- When’s the last time you bought a standalone camera? The folks behind the Olympus camera brand know it’s probably been a long time — which is why they’re in the process of getting out of that business altogether.
- The company beyond the Olympus brand announced this week they’re selling off their struggling camera business, which they’ve had for 84 years.
- They attributed this move in part to a collapse in business driven by smartphones.
Among the many reasons that Apple fans are eagerly awaiting the launch of the iPhone 12 this fall is the prospect of huge camera improvements coming to the next generation of Apple’s iPhone lineup. iPhone 12 leaks have revealed such camera features as improved white balance on people’s faces and better portrait mode photos, thanks to the inclusion of a LiDAR sensor on the rear. Meanwhile, the telephoto lens on the iPhone 12 may also boast 3x optical zoom as opposed to the 2x optical zoom on the iPhone 11 Pro, and there have also been rumblings that the iPhone 12 might include the ability to take video in portrait mode.
When you have a device that powerful in your pocket, is there even a need for a standalone camera anymore? Enough of you think the answer to that question is “no,” because one of the world’s biggest camera brands has decided to get out of the business after 84 as a result of the inexorable shift toward phones being our primary cameras.
That brand is Olympus, which announced this week that it’s selling off the camera part of its business by the end of September to Japan Industrial Partners. The latter is a Tokyo-based private equity firm that bought Sony’s struggling Vaio computer business back in 2014.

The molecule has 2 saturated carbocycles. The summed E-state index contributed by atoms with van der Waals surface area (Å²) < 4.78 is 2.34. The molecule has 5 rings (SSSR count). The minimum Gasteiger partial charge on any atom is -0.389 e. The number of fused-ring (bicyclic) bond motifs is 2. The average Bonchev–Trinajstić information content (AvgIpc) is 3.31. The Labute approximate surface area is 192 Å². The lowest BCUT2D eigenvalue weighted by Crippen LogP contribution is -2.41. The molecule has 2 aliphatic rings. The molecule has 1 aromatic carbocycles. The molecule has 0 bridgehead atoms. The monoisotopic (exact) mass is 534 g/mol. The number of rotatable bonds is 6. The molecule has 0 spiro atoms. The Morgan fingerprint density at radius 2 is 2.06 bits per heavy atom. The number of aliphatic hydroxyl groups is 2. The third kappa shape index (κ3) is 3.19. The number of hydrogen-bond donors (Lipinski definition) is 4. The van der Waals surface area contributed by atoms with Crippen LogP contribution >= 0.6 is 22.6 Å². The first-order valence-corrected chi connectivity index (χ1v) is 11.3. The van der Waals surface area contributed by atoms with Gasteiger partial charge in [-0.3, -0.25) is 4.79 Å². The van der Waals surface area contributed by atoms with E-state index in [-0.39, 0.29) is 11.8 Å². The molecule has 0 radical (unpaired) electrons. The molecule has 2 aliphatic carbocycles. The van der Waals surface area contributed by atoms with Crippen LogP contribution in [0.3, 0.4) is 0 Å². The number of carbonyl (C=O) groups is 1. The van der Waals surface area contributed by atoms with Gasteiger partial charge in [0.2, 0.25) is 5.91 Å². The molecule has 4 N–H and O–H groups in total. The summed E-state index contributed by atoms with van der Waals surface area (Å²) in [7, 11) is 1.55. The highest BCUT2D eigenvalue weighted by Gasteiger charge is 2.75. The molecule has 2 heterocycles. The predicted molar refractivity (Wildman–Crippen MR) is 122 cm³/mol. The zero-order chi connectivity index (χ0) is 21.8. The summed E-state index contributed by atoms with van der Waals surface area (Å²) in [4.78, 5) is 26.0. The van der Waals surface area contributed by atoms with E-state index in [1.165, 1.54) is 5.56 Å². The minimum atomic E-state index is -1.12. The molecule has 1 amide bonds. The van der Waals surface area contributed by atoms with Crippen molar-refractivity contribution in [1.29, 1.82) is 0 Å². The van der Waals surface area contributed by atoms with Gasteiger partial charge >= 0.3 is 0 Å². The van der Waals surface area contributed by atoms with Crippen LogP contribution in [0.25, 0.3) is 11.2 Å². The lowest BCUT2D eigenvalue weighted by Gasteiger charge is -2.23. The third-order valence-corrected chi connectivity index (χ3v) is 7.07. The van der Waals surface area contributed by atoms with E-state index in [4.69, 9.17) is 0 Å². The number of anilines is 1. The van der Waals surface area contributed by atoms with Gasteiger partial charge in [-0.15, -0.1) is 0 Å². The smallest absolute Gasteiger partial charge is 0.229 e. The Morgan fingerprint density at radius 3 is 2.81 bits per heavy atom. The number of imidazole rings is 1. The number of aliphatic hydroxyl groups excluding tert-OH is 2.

“Olympus has implemented measures to cope with the extremely severe digital camera market, due to, amongst others, rapid market shrink caused by the evolution of smartphones;” Olympus explained, in a memorandum of understanding spelling out details of the sale. “Olympus has improved the cost structure by restructuring the manufacturing bases and focusing on high-value-added interchangeable lenses, aiming to rectify the earning structure to those that may continue generating profit even as sales dwindles.”
This is a major turning of the page for what has historically been a beloved, iconic camera brand. “There’s a huge amount of affection for Olympus,” Nigel Atherton, editor of Amateur Photographer magazine, told the BBC. “Those cameras were revolutionary — they were very small, very light, they were beautifully designed, had really nice quality lenses.”
However, Atherton continued, loyalists stayed with the firm until its market got obliterated by smartphones. In fact, one estimate shows that the market for standalone cameras plummeted 84% from 2010 to 2018.
The writing was certainly on the wall as the 2010s began. When Steve Jobs showed off the front-facing camera on the iPhone 4 in 2010, he first demonstrated its usefulness via a FaceTime call to Apple’s then-chief design officer Jony Ive. “I grew up here in the US with The Jetsons and Star Trek and communicators, and just dreaming about this — dreaming about video calling — and it’s real now,” the late Apple CEO raved. Eventually during their banter, though, Ive posed as if for camera shots, pointing the way toward a future in which everyone now had a powerful camera in their pocket, eliminating the need for a bulkier standalone device.